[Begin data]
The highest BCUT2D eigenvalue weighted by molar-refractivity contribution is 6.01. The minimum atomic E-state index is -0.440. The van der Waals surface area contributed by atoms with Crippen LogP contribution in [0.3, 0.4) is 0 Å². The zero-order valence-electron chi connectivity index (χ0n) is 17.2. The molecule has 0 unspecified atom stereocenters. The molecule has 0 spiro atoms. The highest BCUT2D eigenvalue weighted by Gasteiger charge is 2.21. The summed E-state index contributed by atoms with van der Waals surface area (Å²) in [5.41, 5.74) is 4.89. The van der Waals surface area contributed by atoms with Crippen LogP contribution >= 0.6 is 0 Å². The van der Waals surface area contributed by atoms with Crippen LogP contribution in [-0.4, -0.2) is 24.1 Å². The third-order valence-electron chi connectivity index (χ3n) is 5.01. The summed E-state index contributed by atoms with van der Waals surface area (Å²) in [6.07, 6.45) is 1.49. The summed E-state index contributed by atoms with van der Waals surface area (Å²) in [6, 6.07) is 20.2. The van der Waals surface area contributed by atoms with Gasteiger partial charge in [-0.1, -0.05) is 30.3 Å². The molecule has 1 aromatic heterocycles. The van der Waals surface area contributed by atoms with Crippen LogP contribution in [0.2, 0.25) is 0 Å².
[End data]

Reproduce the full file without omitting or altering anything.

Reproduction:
The highest BCUT2D eigenvalue weighted by molar-refractivity contribution is 6.01. The minimum atomic E-state index is -0.440. The van der Waals surface area contributed by atoms with Crippen LogP contribution in [0.3, 0.4) is 0 Å². The zero-order valence-electron chi connectivity index (χ0n) is 17.2. The molecule has 0 unspecified atom stereocenters. The molecule has 0 spiro atoms. The highest BCUT2D eigenvalue weighted by Gasteiger charge is 2.21. The summed E-state index contributed by atoms with van der Waals surface area (Å²) in [5.41, 5.74) is 4.89. The van der Waals surface area contributed by atoms with Crippen LogP contribution >= 0.6 is 0 Å². The van der Waals surface area contributed by atoms with Crippen LogP contribution in [-0.4, -0.2) is 24.1 Å². The third-order valence-electron chi connectivity index (χ3n) is 5.01. The summed E-state index contributed by atoms with van der Waals surface area (Å²) in [6.07, 6.45) is 1.49. The summed E-state index contributed by atoms with van der Waals surface area (Å²) in [6, 6.07) is 20.2. The van der Waals surface area contributed by atoms with Gasteiger partial charge in [-0.1, -0.05) is 30.3 Å². The molecule has 1 aromatic heterocycles. The van der Waals surface area contributed by atoms with Crippen LogP contribution in [0.2, 0.25) is 0 Å².